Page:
Next season, Braun will have a clean slate and it just so happens he begins an 8-year extension with the Brewers. He will be paid $10million in 2014 and if he plays out the full deal he will make $133million. It looks like it pays to cheat.

Braun edged out Matt Kemp for the 2011 NL MVP Award.

Braun edged out Matt Kemp for the 2011 NL MVP Award.

It may sound harsh, but Major League Baseball may have no other choice than to drop the hammer hard on cheaters and even harder on liars.

Why not demand back Braun’s MVP award? Dodgers outfielder Matt Kemp was edged out by Braun for the MVP award in 2011, and while Braun was insisting that he was innocent, Kemp supported him. Kemp’s stance has now changed and for good reason.

How about working in provisions to allow the contract he signed to be voided or amended considering the fact that his previous performance, which is the basis for the contract, was essentially produced under false pretenses?

How about instead of 50 and 100 game suspensions, the league goes for a full season or more. Dare I say, a lifetime ban?

Implementing such harsh penalties will be difficult and damaging in some ways but if Major League Baseball is adamant about changing the PED culture of the sport, it is going to take more than suspensions and asterisks to drive the message home.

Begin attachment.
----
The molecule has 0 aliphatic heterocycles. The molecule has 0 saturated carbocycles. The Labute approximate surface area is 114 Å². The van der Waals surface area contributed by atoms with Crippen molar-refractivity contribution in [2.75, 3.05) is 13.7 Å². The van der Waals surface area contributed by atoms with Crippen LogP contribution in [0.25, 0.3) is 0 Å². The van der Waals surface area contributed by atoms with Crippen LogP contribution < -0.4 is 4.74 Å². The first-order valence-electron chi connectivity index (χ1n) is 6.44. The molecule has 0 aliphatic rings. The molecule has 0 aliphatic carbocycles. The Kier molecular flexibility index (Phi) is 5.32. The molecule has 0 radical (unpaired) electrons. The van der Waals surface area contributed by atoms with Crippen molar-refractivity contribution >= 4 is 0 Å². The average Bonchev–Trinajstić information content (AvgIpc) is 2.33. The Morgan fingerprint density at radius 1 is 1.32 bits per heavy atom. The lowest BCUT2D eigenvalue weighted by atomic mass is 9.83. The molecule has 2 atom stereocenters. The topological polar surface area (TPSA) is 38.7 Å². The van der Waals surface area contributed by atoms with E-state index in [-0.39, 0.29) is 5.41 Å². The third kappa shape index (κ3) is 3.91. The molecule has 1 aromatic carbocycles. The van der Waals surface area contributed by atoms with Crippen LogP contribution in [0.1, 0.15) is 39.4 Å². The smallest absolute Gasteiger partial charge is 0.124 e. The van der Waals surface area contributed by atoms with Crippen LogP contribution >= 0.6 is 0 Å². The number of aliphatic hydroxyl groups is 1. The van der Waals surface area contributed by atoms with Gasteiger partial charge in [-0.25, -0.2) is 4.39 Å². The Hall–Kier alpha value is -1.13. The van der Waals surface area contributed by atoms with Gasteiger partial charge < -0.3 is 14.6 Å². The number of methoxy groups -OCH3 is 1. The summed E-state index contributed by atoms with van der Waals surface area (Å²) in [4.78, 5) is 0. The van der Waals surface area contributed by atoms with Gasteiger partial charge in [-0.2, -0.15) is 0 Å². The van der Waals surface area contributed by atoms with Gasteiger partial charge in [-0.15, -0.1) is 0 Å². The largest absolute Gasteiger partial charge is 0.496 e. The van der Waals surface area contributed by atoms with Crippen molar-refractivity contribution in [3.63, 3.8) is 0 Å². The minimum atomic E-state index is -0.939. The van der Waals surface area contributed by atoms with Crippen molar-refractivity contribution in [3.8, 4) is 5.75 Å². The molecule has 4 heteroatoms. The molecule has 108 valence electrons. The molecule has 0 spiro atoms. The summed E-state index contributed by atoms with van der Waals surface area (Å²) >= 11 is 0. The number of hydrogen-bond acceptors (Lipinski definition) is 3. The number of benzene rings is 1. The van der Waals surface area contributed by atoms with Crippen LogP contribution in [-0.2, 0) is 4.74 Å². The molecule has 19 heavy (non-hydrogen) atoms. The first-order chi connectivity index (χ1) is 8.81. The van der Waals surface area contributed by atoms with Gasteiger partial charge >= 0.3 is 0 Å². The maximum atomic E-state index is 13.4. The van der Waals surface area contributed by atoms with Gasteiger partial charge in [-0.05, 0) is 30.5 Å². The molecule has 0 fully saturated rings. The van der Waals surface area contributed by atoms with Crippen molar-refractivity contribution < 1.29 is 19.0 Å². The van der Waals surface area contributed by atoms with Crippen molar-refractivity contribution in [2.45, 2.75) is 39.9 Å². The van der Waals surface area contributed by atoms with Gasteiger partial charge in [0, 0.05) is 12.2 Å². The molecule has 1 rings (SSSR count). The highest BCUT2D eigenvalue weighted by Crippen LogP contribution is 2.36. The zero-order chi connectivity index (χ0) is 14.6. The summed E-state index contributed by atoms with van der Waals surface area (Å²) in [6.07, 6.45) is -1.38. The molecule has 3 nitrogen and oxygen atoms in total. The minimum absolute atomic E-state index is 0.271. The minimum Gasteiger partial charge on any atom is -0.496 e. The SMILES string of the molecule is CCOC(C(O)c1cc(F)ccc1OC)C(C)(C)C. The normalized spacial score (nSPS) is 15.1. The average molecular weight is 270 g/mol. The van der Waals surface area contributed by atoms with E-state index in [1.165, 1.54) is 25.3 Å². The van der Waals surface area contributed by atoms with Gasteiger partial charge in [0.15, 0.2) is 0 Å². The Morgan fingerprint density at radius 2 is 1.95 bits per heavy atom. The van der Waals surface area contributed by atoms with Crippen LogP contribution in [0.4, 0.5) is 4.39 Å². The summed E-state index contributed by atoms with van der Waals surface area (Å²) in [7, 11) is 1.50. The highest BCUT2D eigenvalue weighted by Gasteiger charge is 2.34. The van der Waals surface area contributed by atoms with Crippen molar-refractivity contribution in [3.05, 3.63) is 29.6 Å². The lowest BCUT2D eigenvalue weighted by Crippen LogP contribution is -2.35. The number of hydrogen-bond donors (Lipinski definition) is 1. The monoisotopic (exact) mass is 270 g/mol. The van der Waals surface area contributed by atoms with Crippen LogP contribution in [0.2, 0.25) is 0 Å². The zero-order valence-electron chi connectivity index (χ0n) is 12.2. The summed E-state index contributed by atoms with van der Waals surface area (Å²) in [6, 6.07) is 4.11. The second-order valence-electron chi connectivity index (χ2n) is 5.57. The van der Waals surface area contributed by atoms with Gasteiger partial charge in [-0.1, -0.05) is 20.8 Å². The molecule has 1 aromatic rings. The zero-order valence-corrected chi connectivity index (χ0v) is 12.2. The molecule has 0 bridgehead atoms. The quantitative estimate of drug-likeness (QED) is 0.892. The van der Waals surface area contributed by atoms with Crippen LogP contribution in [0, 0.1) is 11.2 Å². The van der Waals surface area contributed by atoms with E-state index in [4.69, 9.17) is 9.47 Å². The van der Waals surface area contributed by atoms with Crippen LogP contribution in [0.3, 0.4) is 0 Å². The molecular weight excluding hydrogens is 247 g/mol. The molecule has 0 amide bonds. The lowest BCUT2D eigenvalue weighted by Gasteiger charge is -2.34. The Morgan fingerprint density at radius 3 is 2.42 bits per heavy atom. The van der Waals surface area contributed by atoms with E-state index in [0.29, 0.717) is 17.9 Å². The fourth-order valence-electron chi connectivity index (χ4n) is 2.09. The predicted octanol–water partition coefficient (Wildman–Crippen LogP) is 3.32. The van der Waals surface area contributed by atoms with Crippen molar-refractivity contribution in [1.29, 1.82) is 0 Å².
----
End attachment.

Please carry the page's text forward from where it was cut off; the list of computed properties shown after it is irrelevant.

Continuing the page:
If I were a young player trying to make it in the Majors, I’d feel encouraged to take PED’s. The league protects me from full disclosure of my actions even if I get caught. One highly productive season can bring me awards and financial stability for life. So what if I do not go into the hall of fame?

You cannot help but feel for players that want to keep the sport clean and who want to do it the right way. Players like Braun make it almost impossible to marvel at the exploits of other players without being suspicious.

It appears that baseball will never shake it’s dirty image unless the league decides to get serious about punishing violators.

Leave a Reply

Fill in your details below or click an icon to log in:

WordPress.com Logo

You are commenting using your WordPress.com account. Log Out / Change )

Twitter picture

You are commenting using your Twitter account. Log Out / Change )

Facebook photo

You are commenting using your Facebook account. Log Out / Change )

Google+ photo

You are commenting using your Google+ account. Log Out / Change )

Connecting to %s

%d bloggers like this: